Last Sunday, Mount Airy had its annual village fair, which took place in the ‘bustling’ center of West Mount Airy, the corner of Greene St. and Carpenter Lane. There were plenty of unique attractions and events, including a ‘free for all’ (basically a free garage sale) by Phillyfreecycle, a bike-powered blender at the Mt. Airy Bike Collective cranking out fruit smoothies, a pie-eating contest sponsored by High Point Cafe, and a slow ice cream eating contest sponsored by us at PHEW.
Despite some rain that eventually cleared up, the day went great. Lots of people turned out and enjoyed themselves. I’m also pleased to announce that I am the 2010 pie-eating contest winner! There was some tough competition, but I emerged victorious (and covered with pie.) It was a classic no-hands speed-eating contest, so getting messy was inevitable. The prize for victory was, ironically, a pie. Fortunately I’m allowed to claim my pie at any time so wasn’t stuck with a stomachache and a fresh pie at the same time.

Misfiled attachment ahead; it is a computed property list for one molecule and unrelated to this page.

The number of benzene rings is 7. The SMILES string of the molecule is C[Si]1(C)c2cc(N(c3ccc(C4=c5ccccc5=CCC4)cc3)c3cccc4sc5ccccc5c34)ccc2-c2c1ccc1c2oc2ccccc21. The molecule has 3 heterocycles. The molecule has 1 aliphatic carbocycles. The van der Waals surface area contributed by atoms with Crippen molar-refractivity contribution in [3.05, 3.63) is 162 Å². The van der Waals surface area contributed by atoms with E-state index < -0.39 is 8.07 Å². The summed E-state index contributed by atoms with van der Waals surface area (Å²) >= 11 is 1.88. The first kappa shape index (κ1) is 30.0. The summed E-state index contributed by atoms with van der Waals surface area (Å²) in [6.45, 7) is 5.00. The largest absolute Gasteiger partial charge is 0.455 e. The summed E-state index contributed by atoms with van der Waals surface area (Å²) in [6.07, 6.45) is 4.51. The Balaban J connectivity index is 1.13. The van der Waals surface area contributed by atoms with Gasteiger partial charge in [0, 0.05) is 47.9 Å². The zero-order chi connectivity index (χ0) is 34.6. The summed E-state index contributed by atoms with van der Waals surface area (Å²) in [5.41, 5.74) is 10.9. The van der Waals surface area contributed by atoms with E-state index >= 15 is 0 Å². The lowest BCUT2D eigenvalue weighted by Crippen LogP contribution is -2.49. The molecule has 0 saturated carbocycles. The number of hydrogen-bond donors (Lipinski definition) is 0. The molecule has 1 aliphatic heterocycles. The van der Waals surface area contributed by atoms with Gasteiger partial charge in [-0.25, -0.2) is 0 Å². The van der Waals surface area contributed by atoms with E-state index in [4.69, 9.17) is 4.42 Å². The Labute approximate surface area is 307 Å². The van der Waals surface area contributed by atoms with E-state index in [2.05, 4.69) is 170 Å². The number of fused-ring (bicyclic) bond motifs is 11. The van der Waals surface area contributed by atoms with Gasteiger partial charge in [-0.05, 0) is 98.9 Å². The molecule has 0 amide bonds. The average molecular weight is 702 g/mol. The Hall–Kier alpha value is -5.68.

Afshin is also a two-time winner of the pie-eating contest, which means PHEW is pretty dominant in the contest. We’ll have to see what next year’s result will be…
In actual E-bike related news, last week Afshin and I dashed out to Las Vegas for the Interbike trade show, which is a GIANT annual meeting of the bike industry. We went to scout out new E-bike designs and see what was going on with bike design in general. The mainstream of the bike industry is picking up E-bikes in a big way, as a good number of manufacturers featured their electric offerings.
There were also some new names on the scene with different and interesting designs. One maker called Lightning had a very light (24 lb) singlespeed electric bike at the show, but judging by the the total lack of coverage on their website or in the media, it’s likely the bike is not ready for mass production. I guess we’ll keep our eyes out.
There was also a very nice looking electric motor design by Achiever, which places the motor and controller in the bottom bracket, using a motor attached to the cranks to assist in turning the pedals. The company claims that this is preferable to the standard hub-motor setup because the motor is kept at an optimal RPM by the rider as they select the appropriate gear while riding. This design also makes the weight of the bike more balanced, since the weight of the motor and controller is at the center of the bike instead of at either end as it would with a hub motor.
We’ll see how these designs come along and see about getting some models to test. If we pick up any new products, we’ll let you know.